Join Us in Embracing the “Kick Plastic” Movement


Written by: Phil Monahan


By now, most folks have heard of the “Great Pacific Garbage Patch”–a floating, Texas-size raft of plastic and debris in the North Pacific. It’s a symptom of a much larger problem: the wanton use of a disposable materials that will be with us for centuries. Just take a moment to think of how many plastic water bottles you’ve drained and then discarded in your lifetime. In 2015, Costa launched the Kick Plastic Campaign “to help reduce the amount of plastic we use as a company and to mobilize a movement.”

Since then, many companies, including Orvis, have joined the movement to reduce plastic use as a way to keep it out of the waterways we love. We ask that you join us in this effort.


Orvis provides associates with washable water bottles and cups to reduce plastic use.
Photo by Phil Monahan

Here at the Orvis home office, we do not provide any plastic water bottles to associates, each of whom is issued a reusable water bottle or cup on the day they start work. We also encourage the use of reusable coffee cups. Before the change, we were going through about 240 water bottles per week. We have also stopped using plastic water bottles at our fishing schools and Game Fair events, as well. The Orvis shipping facility in Roanoke, Virginia, stopped providing single-use cups for water and coffee way back in 2008, and they eliminated bottle-fed water coolers in 2012, switching to filter coolers.

We have also eliminated single-use plastic at our Orvis Guide Rendezvous events. Using this as a platform, Orvis has challenged all of our endorsed partners to follow suit and reduce or eliminate their own use of single-use plastics.  Here’s a cool look at how one Orvis-Endorsed Outfitter, WorldCast Anglers, has embraced the concept:

We also have a robust recycling program, not just for associates, but for our manufacturing and packaging processes, as well. We recycled 44 tons of “single stream” material last year, and we’re on track to do an even better job in 2018. We also bale plastic bags and stretch wrap and send the material off for recycling, which allowed us to divert 14.5 tons of baled plastic from the landfill last year. Again, we continue to try to do better.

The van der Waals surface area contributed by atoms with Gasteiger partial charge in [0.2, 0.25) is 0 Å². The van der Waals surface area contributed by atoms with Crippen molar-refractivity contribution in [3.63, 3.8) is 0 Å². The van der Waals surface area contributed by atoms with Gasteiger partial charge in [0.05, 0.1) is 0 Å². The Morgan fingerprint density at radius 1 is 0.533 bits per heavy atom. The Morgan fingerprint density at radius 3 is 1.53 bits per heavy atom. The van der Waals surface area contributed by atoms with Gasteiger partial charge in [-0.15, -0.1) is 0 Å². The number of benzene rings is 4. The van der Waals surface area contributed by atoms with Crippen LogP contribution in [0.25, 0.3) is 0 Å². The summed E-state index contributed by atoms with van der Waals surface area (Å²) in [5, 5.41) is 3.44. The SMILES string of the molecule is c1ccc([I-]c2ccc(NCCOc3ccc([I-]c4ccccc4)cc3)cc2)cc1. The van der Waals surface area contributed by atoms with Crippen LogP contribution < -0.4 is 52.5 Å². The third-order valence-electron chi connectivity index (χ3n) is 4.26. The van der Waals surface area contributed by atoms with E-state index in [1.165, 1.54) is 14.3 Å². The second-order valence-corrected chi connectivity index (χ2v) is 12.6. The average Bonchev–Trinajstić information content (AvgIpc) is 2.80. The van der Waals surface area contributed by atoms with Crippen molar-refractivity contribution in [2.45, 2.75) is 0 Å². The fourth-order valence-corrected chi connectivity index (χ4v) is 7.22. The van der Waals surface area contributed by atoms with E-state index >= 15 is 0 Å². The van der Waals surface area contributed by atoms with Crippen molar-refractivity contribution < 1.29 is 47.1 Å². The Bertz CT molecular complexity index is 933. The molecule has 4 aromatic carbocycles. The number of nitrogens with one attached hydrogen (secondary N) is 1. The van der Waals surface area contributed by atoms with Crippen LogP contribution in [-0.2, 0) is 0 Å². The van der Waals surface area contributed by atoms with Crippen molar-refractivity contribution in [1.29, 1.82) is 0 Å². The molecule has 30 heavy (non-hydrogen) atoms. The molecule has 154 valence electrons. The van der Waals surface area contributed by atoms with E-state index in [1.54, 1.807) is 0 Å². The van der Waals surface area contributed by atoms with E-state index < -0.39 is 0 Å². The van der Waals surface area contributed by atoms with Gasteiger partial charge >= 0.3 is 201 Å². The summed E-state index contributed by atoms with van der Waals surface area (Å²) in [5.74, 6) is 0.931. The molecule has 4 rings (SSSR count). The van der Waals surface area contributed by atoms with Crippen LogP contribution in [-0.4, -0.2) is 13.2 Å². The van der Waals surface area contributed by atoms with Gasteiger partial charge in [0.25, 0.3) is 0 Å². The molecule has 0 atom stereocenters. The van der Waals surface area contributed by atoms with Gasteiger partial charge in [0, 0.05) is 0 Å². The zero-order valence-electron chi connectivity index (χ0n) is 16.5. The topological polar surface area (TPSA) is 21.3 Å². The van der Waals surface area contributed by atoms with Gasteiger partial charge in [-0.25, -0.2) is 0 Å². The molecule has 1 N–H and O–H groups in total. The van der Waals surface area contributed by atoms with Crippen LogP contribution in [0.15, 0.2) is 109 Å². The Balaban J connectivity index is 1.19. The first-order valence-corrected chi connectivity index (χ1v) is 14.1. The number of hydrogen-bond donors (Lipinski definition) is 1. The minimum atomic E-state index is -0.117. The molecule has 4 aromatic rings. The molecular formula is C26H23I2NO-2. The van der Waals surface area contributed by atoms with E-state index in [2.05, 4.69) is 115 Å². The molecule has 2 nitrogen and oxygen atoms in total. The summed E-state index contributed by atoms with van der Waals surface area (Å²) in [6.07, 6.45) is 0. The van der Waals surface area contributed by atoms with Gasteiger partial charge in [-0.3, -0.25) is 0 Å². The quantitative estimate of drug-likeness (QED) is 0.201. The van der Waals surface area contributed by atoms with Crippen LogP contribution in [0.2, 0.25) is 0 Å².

The recycling bins at Orvis HQ get a lot of use.
Photo by Phil Monahan

I took five minutes to walk around to the work areas near mine, and I shot pictures of the cups and bottles on people’s desks. The slideshow below is just a small sampling of how Orvis associates are “walking the walk” by embracing #kickplastic. Please consider doing the same in your own life. Our oceans, rivers, and lakes will be the better for our efforts.

Click here to learn more about the Kick Plastic Campaign.


Created with flickr slideshow.

6 thoughts on “Join Us in Embracing the “Kick Plastic” Movement

  1. Gordon

    I love the kick plastic campaign. In an effort to assist, shouldn’t we also get away from Flourocarbon leader and tippet material since it NEVER breaks down? At least our Superstron mono leaders and tippet will break down eventually. Does the miniscule advantage of flotation neutrality, abrasion resistance and “less visible” mean more than using something that will literally be around eternally?

    Reply
  2. fausto

    What kind of coffee machines does Orvis have in their break rooms? Not the ones that require single-serve plastic pods, I hope.

    Reply
    1. Dale

      fausto,
      Can’t speak for home office but reusable keurig cups are awesome… until the lids break off then your hunting around like the tupperware lottery lol

      Reply
  3. Clive Smith

    Gordon, I am not sure which is worse, something that never breaks down but is large or something that does and becomes the microscopic particles that are ingested by animals and moves up the food chain.

    I have started a free information website helping people find drinking fountains at world airports where they can fill their own bottles after security instead of buying one-use plastic bottles, I don’t want to upset anyone by advertising but a search on google for “water at airports” might help.
    If the moderator feels they need to remove this post OK but please leave the first paragraph as I think it is an important question

    Reply
  4. Gary A.

    Five years ago a friend and I were fishing on the Kern River. We noticed a lot of plastic bottles and beer cans on the banks. We started picking them up and putting them in our fishing vest. Our vests were full at the end of the day. We recycled the cans and bottles. We donate the money to Casting For Recovery and a fly club that does a Kids Academy teaching kids to fly fish. It’s not that hard to recycle the bottles and giving the money to non profits or even a conservation project.

    Here is something to think about though. What about those Gatorade bottles and soda bottles. Can we start getting them off the water too?

    Reply
  5. TED

    WHY DOESNT ORVIS HAVE A PLASTIC POLICY AT THE RETAIL STORES? DOESNT MAKE ANY SENSE TO BE FOR A KICK PLASTIC MOVEMENT, WHEN AT THE STORE LEVEL THEY DISCARD PLASTIC IN THE TRASH WITHOUT A RECYCLE POLICY. TAKE ALL THE DAILY SHIPMENTS AND ADD UP HOW MANY STORES THERE ARE. THATS A TON OF PLASTIC.

    Reply

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